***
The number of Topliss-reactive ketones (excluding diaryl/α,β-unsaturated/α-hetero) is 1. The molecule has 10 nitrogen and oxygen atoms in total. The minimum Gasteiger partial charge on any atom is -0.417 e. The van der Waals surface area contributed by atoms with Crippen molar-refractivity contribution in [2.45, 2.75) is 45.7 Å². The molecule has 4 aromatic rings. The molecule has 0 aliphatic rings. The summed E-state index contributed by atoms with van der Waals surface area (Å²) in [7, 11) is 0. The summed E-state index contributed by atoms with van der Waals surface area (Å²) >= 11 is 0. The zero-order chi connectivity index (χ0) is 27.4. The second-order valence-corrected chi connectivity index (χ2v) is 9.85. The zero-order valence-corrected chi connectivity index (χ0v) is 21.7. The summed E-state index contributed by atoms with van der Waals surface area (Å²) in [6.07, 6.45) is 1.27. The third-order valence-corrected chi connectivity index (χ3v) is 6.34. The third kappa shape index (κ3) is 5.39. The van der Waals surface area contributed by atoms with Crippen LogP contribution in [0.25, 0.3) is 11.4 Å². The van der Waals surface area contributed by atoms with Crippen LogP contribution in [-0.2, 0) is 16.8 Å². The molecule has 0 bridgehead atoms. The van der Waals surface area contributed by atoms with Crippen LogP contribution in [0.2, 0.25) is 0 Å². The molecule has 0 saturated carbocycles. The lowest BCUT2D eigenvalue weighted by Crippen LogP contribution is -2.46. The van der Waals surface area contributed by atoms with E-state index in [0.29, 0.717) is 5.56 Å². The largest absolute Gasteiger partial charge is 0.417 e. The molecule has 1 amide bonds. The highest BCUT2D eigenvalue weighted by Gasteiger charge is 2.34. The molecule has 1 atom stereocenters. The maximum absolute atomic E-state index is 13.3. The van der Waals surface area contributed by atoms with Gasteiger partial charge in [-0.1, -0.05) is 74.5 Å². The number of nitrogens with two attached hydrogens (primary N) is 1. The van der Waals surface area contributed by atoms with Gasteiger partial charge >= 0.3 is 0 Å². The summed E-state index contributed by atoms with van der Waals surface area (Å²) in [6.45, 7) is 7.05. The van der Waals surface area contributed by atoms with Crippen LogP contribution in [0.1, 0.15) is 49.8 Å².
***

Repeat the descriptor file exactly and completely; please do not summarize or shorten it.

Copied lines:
The number of Topliss-reactive ketones (excluding diaryl/α,β-unsaturated/α-hetero) is 1. The molecule has 10 nitrogen and oxygen atoms in total. The minimum Gasteiger partial charge on any atom is -0.417 e. The van der Waals surface area contributed by atoms with Crippen molar-refractivity contribution in [2.45, 2.75) is 45.7 Å². The molecule has 4 aromatic rings. The molecule has 0 aliphatic rings. The summed E-state index contributed by atoms with van der Waals surface area (Å²) in [7, 11) is 0. The summed E-state index contributed by atoms with van der Waals surface area (Å²) >= 11 is 0. The zero-order chi connectivity index (χ0) is 27.4. The second-order valence-corrected chi connectivity index (χ2v) is 9.85. The zero-order valence-corrected chi connectivity index (χ0v) is 21.7. The summed E-state index contributed by atoms with van der Waals surface area (Å²) in [6.07, 6.45) is 1.27. The third-order valence-corrected chi connectivity index (χ3v) is 6.34. The third kappa shape index (κ3) is 5.39. The van der Waals surface area contributed by atoms with Crippen LogP contribution in [0.25, 0.3) is 11.4 Å². The van der Waals surface area contributed by atoms with Crippen LogP contribution in [-0.2, 0) is 16.8 Å². The molecule has 0 bridgehead atoms. The van der Waals surface area contributed by atoms with Crippen LogP contribution in [0.2, 0.25) is 0 Å². The molecule has 0 saturated carbocycles. The lowest BCUT2D eigenvalue weighted by Crippen LogP contribution is -2.46. The van der Waals surface area contributed by atoms with E-state index in [0.29, 0.717) is 5.56 Å². The largest absolute Gasteiger partial charge is 0.417 e. The molecule has 1 amide bonds. The highest BCUT2D eigenvalue weighted by Gasteiger charge is 2.34. The molecule has 1 atom stereocenters. The maximum absolute atomic E-state index is 13.3. The van der Waals surface area contributed by atoms with Gasteiger partial charge in [-0.1, -0.05) is 74.5 Å². The number of nitrogens with two attached hydrogens (primary N) is 1. The van der Waals surface area contributed by atoms with Gasteiger partial charge >= 0.3 is 0 Å². The summed E-state index contributed by atoms with van der Waals surface area (Å²) in [6.45, 7) is 7.05. The van der Waals surface area contributed by atoms with Crippen LogP contribution in [0.1, 0.15) is 49.8 Å².